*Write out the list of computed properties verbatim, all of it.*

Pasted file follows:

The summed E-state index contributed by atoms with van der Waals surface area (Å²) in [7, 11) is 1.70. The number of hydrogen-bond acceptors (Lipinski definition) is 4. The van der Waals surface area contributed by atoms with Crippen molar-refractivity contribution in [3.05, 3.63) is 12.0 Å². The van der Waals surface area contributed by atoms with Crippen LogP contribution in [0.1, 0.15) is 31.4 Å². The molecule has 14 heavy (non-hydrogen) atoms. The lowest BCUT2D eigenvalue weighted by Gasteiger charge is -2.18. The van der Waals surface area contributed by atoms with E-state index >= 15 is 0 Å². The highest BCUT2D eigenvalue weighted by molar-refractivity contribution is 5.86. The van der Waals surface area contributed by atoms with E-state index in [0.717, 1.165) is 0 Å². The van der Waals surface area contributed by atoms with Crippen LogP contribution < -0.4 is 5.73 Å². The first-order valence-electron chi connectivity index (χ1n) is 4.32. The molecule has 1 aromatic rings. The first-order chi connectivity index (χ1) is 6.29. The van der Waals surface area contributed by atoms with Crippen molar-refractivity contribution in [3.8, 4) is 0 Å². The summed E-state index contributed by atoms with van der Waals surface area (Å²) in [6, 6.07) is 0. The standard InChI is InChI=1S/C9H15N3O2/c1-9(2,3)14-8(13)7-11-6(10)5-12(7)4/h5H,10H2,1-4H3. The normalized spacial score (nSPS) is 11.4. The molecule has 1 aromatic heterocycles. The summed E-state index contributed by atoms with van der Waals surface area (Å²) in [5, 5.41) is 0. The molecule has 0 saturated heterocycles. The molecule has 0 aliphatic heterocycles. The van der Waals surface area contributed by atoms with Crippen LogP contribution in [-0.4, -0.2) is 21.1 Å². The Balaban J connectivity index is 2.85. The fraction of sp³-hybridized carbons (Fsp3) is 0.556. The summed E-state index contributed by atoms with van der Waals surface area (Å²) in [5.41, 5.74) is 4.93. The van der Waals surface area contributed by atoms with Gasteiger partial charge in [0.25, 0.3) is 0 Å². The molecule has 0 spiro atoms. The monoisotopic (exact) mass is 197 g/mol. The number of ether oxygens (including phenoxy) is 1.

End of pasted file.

The summed E-state index contributed by atoms with van der Waals surface area (Å²) in [7, 11) is 1.70. The number of hydrogen-bond acceptors (Lipinski definition) is 4. The van der Waals surface area contributed by atoms with Crippen molar-refractivity contribution in [3.05, 3.63) is 12.0 Å². The van der Waals surface area contributed by atoms with Crippen LogP contribution in [0.1, 0.15) is 31.4 Å². The molecule has 14 heavy (non-hydrogen) atoms. The lowest BCUT2D eigenvalue weighted by Gasteiger charge is -2.18. The van der Waals surface area contributed by atoms with E-state index >= 15 is 0 Å². The highest BCUT2D eigenvalue weighted by molar-refractivity contribution is 5.86. The van der Waals surface area contributed by atoms with E-state index in [0.717, 1.165) is 0 Å². The van der Waals surface area contributed by atoms with Crippen LogP contribution < -0.4 is 5.73 Å². The first-order valence-electron chi connectivity index (χ1n) is 4.32. The molecule has 1 aromatic rings. The first-order chi connectivity index (χ1) is 6.29. The van der Waals surface area contributed by atoms with Crippen molar-refractivity contribution in [3.8, 4) is 0 Å². The summed E-state index contributed by atoms with van der Waals surface area (Å²) in [6, 6.07) is 0. The standard InChI is InChI=1S/C9H15N3O2/c1-9(2,3)14-8(13)7-11-6(10)5-12(7)4/h5H,10H2,1-4H3. The normalized spacial score (nSPS) is 11.4. The molecule has 1 aromatic heterocycles. The summed E-state index contributed by atoms with van der Waals surface area (Å²) in [5, 5.41) is 0. The molecule has 0 saturated heterocycles. The molecule has 0 aliphatic heterocycles. The van der Waals surface area contributed by atoms with Crippen LogP contribution in [-0.4, -0.2) is 21.1 Å². The Balaban J connectivity index is 2.85. The fraction of sp³-hybridized carbons (Fsp3) is 0.556. The summed E-state index contributed by atoms with van der Waals surface area (Å²) in [5.41, 5.74) is 4.93. The van der Waals surface area contributed by atoms with Gasteiger partial charge in [0.25, 0.3) is 0 Å². The molecule has 0 spiro atoms. The monoisotopic (exact) mass is 197 g/mol. The number of ether oxygens (including phenoxy) is 1.